Viciously funny and compulsively readable, Baker’s first adult novel is a feminist thriller for the #MeToo era.
In their years working in-house at Dallas sportswear company Truviv, Sloane, Grace, and Ardie, all three high-powered lawyers, have become not only friends, but a de facto support group, because they are, by their gender, perennial outsiders. Not that anyone would say as much, not explicitly. They are not oppressed; they are achieving. They have good degrees. Their husbands, if they have them, are nice and supportive. They blow-dry their hair. And yet theirs is an uphill battle, because they are perennial outsiders in a corporate culture built for men. They aren’t all bad men. “But even the good ones—especially the good ones?—pretended not to notice the lines: how much more deference they earned on the phone for having a male voice,” explains Baker’s Greek workplace chorus. “Or how their height and stature and morning stubble gave an authoritative weight to their ideas that ours never had.” The bad ones—the ones who cross lines—are discussed only in whispers; the stakes are too high to do anything else. Until the women catch wind of a spreadsheet that’s circulating: The BAD Men List, shorthand for “Beware of Asshole Dallas Men,” an anonymous document with male names and misdeeds, ranging from the uncomfortable to the predatory. When Truviv’s CEO dies and their immediate good ol’ boy boss, Ames Garrett, is put up for the job, Sloane can’t sit by and do nothing, watching him do to other, younger associates what he once did to her. But when she adds his name to the list, she can't possibly anticipate what will come next. Deliciously campy, the novel is part whodunit and part revenge fantasy, and Baker’s (This Is Not the End, 2017, etc.) fondness for over-the-top foreshadowing only serves to enhance the delightfully ominous mood. It’s a breezy page-turner of a book, which is the brilliance of it: Under the froth is an unmistakable layer of justified rage.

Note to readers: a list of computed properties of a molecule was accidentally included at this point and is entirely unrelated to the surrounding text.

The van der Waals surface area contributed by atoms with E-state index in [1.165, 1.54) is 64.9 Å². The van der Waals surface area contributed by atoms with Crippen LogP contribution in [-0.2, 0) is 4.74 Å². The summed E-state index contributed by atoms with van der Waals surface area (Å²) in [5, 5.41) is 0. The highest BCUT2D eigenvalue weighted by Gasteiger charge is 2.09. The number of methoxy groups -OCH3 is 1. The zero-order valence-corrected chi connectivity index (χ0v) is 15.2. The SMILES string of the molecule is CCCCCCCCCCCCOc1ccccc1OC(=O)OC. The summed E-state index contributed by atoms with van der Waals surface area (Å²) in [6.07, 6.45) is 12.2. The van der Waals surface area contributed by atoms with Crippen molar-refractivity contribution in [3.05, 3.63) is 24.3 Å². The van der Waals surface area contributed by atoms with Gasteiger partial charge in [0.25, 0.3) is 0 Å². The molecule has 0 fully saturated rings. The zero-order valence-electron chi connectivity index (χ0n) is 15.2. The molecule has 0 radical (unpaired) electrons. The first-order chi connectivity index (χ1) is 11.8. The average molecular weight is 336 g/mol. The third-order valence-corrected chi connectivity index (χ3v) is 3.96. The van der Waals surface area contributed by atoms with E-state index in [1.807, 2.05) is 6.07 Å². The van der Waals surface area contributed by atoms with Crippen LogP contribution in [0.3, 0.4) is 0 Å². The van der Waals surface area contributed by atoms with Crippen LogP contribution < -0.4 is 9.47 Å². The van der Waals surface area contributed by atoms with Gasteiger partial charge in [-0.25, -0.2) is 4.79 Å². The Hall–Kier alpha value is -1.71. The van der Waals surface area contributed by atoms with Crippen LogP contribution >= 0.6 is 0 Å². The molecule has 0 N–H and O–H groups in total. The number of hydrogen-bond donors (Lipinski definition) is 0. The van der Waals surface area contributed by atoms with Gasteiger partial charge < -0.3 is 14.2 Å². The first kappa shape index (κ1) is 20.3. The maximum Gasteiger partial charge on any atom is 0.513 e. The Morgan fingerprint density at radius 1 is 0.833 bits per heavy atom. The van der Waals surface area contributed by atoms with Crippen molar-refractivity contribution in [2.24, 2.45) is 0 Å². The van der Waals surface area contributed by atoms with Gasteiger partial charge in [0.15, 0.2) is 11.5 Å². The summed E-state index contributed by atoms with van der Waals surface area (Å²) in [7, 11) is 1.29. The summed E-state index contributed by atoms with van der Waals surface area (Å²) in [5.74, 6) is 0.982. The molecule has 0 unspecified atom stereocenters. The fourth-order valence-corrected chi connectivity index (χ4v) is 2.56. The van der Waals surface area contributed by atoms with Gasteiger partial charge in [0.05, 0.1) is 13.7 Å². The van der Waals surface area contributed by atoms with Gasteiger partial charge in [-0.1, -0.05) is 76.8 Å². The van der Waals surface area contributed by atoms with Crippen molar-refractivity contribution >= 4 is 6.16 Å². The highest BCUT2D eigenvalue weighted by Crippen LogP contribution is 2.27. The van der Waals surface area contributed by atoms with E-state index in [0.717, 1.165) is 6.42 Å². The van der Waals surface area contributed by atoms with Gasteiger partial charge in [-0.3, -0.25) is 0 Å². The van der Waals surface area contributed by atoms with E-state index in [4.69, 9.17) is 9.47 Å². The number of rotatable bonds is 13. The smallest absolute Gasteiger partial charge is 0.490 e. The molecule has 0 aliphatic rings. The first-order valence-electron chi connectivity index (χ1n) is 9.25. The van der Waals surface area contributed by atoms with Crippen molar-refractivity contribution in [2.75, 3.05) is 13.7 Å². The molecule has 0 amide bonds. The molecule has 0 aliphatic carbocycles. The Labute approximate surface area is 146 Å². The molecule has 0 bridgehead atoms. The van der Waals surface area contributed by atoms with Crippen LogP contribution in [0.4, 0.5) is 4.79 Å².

Over-the-top in all the right ways.